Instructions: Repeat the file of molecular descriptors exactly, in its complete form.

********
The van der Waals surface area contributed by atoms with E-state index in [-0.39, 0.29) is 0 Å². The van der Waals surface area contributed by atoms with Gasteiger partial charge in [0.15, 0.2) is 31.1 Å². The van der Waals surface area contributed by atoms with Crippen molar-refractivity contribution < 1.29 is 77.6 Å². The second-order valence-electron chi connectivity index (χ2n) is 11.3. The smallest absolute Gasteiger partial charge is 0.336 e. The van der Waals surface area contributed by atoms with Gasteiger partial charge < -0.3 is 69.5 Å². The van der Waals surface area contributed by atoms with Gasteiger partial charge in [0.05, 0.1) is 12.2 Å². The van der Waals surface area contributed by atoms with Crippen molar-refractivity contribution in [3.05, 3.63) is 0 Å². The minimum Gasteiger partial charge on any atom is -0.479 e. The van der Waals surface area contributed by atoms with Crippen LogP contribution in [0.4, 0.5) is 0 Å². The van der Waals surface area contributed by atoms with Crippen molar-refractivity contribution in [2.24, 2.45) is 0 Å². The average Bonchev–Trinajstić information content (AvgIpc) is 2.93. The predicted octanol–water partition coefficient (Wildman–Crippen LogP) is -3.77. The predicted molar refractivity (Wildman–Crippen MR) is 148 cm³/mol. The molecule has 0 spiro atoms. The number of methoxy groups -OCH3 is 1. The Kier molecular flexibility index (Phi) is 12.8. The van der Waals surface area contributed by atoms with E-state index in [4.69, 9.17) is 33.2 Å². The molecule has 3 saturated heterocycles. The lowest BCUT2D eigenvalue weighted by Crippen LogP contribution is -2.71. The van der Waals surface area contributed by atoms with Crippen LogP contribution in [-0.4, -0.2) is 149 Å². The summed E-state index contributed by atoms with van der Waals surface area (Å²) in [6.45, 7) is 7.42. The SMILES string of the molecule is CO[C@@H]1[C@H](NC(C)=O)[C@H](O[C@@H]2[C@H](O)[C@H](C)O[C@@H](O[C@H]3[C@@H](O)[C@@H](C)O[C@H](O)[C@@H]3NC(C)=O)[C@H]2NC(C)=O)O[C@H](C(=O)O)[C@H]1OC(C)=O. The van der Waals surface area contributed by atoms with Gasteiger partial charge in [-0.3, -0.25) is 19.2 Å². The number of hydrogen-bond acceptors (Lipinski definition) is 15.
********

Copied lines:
The van der Waals surface area contributed by atoms with E-state index in [-0.39, 0.29) is 0 Å². The van der Waals surface area contributed by atoms with Gasteiger partial charge in [0.15, 0.2) is 31.1 Å². The van der Waals surface area contributed by atoms with Crippen molar-refractivity contribution < 1.29 is 77.6 Å². The second-order valence-electron chi connectivity index (χ2n) is 11.3. The smallest absolute Gasteiger partial charge is 0.336 e. The van der Waals surface area contributed by atoms with Gasteiger partial charge < -0.3 is 69.5 Å². The van der Waals surface area contributed by atoms with Gasteiger partial charge in [0.05, 0.1) is 12.2 Å². The van der Waals surface area contributed by atoms with Crippen molar-refractivity contribution in [3.05, 3.63) is 0 Å². The minimum Gasteiger partial charge on any atom is -0.479 e. The van der Waals surface area contributed by atoms with Crippen LogP contribution in [0.4, 0.5) is 0 Å². The van der Waals surface area contributed by atoms with Crippen molar-refractivity contribution in [2.24, 2.45) is 0 Å². The average Bonchev–Trinajstić information content (AvgIpc) is 2.93. The predicted octanol–water partition coefficient (Wildman–Crippen LogP) is -3.77. The predicted molar refractivity (Wildman–Crippen MR) is 148 cm³/mol. The molecule has 0 spiro atoms. The number of methoxy groups -OCH3 is 1. The Kier molecular flexibility index (Phi) is 12.8. The van der Waals surface area contributed by atoms with E-state index in [4.69, 9.17) is 33.2 Å². The molecule has 3 saturated heterocycles. The lowest BCUT2D eigenvalue weighted by Crippen LogP contribution is -2.71. The van der Waals surface area contributed by atoms with Crippen LogP contribution in [-0.4, -0.2) is 149 Å². The summed E-state index contributed by atoms with van der Waals surface area (Å²) in [6.45, 7) is 7.42. The SMILES string of the molecule is CO[C@@H]1[C@H](NC(C)=O)[C@H](O[C@@H]2[C@H](O)[C@H](C)O[C@@H](O[C@H]3[C@@H](O)[C@@H](C)O[C@H](O)[C@@H]3NC(C)=O)[C@H]2NC(C)=O)O[C@H](C(=O)O)[C@H]1OC(C)=O. The van der Waals surface area contributed by atoms with Gasteiger partial charge in [-0.3, -0.25) is 19.2 Å². The number of hydrogen-bond acceptors (Lipinski definition) is 15.